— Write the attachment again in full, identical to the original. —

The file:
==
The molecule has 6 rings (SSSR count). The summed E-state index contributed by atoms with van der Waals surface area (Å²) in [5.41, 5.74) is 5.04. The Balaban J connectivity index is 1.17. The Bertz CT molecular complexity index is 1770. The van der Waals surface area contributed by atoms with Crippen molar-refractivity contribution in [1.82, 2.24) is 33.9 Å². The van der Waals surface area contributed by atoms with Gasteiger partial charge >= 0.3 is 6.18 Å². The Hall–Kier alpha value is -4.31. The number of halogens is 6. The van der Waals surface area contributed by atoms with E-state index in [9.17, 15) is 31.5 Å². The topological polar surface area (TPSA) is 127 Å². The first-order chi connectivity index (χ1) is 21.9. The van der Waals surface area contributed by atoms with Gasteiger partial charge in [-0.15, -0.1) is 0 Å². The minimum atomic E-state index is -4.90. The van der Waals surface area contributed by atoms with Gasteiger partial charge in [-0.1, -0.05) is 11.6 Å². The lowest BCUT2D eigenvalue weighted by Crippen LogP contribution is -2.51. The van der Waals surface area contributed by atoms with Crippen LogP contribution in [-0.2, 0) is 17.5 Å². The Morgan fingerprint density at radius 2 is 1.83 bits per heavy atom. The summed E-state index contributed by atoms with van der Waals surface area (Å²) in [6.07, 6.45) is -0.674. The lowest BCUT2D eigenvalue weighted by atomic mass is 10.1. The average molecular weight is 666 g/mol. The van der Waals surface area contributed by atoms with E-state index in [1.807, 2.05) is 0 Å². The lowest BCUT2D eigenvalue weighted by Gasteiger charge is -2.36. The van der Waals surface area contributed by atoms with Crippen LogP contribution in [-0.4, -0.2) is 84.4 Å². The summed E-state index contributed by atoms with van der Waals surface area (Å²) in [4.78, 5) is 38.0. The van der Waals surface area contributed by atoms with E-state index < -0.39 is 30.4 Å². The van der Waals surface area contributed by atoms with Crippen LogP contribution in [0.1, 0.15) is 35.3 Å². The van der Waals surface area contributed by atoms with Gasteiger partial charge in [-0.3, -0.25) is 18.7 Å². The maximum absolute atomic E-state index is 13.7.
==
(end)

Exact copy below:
The molecule has 6 rings (SSSR count). The summed E-state index contributed by atoms with van der Waals surface area (Å²) in [5.41, 5.74) is 5.04. The Balaban J connectivity index is 1.17. The Bertz CT molecular complexity index is 1770. The van der Waals surface area contributed by atoms with Crippen molar-refractivity contribution in [1.82, 2.24) is 33.9 Å². The van der Waals surface area contributed by atoms with Gasteiger partial charge >= 0.3 is 6.18 Å². The Hall–Kier alpha value is -4.31. The number of halogens is 6. The van der Waals surface area contributed by atoms with E-state index in [9.17, 15) is 31.5 Å². The topological polar surface area (TPSA) is 127 Å². The first-order chi connectivity index (χ1) is 21.9. The van der Waals surface area contributed by atoms with Gasteiger partial charge in [-0.15, -0.1) is 0 Å². The minimum atomic E-state index is -4.90. The van der Waals surface area contributed by atoms with Gasteiger partial charge in [-0.1, -0.05) is 11.6 Å². The lowest BCUT2D eigenvalue weighted by Crippen LogP contribution is -2.51. The van der Waals surface area contributed by atoms with Crippen LogP contribution in [-0.2, 0) is 17.5 Å². The Morgan fingerprint density at radius 2 is 1.83 bits per heavy atom. The summed E-state index contributed by atoms with van der Waals surface area (Å²) in [6.07, 6.45) is -0.674. The lowest BCUT2D eigenvalue weighted by atomic mass is 10.1. The average molecular weight is 666 g/mol. The van der Waals surface area contributed by atoms with E-state index in [1.807, 2.05) is 0 Å². The lowest BCUT2D eigenvalue weighted by Gasteiger charge is -2.36. The van der Waals surface area contributed by atoms with Crippen LogP contribution in [-0.4, -0.2) is 84.4 Å². The summed E-state index contributed by atoms with van der Waals surface area (Å²) in [4.78, 5) is 38.0. The van der Waals surface area contributed by atoms with E-state index < -0.39 is 30.4 Å². The van der Waals surface area contributed by atoms with Crippen LogP contribution in [0.1, 0.15) is 35.3 Å². The van der Waals surface area contributed by atoms with Gasteiger partial charge in [-0.3, -0.25) is 18.7 Å². The maximum absolute atomic E-state index is 13.7.